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01-10-2011 | Uitgave 8/2011

Quality of Life Research 8/2011

Maternal, paternal, and family health-related quality of life in the context of pediatric inflammatory bowel disease

Tijdschrift:
Quality of Life Research > Uitgave 8/2011
Auteurs:
Jennifer Hauser Kunz, Rachel Neff Greenley, Megan Howard

Abstract

Purpose

The primary aim of this study was to examine the associations of disease activity and adolescent adjustment with parent and family health-related quality of life (HRQoL) among families of youths with inflammatory bowel disease (IBD). A secondary aim was to compare maternal and paternal perceptions of parent and family functioning.

Methods

Ninety-five primarily Caucasian families (92 mothers and 43 fathers) of youths with IBD ranging in age from 11 to 18 participated. Most adolescents were diagnosed with Crohn’s disease and had been diagnosed with IBD for several years at the time of the study. Parents completed the PedsQL Family Impact Module, while youths completed the Pediatric Symptoms Checklist. Disease activity ratings were obtained from medical records.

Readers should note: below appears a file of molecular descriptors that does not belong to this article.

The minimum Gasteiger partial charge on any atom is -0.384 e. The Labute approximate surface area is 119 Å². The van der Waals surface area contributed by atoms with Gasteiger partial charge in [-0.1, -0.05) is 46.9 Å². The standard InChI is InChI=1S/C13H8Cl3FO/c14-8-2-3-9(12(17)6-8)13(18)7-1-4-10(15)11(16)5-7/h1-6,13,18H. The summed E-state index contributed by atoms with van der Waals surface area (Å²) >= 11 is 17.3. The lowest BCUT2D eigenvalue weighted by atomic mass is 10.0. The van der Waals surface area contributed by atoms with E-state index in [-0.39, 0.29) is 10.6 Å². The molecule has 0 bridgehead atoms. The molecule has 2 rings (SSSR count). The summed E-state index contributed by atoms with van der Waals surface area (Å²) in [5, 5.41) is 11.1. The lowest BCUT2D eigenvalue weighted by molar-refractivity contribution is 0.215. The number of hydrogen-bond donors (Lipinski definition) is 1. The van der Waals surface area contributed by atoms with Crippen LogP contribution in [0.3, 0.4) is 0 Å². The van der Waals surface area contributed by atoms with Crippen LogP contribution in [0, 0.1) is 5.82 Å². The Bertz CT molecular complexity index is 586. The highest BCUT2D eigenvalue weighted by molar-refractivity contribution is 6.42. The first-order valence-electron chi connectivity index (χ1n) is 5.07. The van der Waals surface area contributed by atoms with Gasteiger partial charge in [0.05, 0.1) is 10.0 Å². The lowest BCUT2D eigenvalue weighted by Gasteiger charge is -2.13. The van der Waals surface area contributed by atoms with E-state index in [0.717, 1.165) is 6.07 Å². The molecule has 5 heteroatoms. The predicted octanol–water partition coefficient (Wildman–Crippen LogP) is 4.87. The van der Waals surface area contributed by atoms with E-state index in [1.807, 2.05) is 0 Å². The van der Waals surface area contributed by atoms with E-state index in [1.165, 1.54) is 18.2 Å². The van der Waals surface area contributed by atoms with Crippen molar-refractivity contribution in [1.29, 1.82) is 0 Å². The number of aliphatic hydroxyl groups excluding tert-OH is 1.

Results

Multiple regression analyses suggested that disease activity was consistently associated with all father-reported outcomes and explained twice as much of the variance in father-reported parent and family HRQoL outcomes compared to mother-reported outcomes. In contrast, youth adjustment was consistently associated with all maternal outcomes but only one paternal outcome, and explained nearly twice as much variance in maternal-reported outcomes compared to paternal-reported outcomes. No significant differences between maternal and paternal reports of parent or family HRQoL were identified using independent samples t tests.

Conclusions

Although mothers and fathers report similar individual and family HRQoL, the strength of associations between disease and youth adjustment factors with these outcomes differs somewhat by parent gender. Findings underscore the importance of examining maternal and paternal functioning separately and incorporating routine family assessment into the course of treatment.

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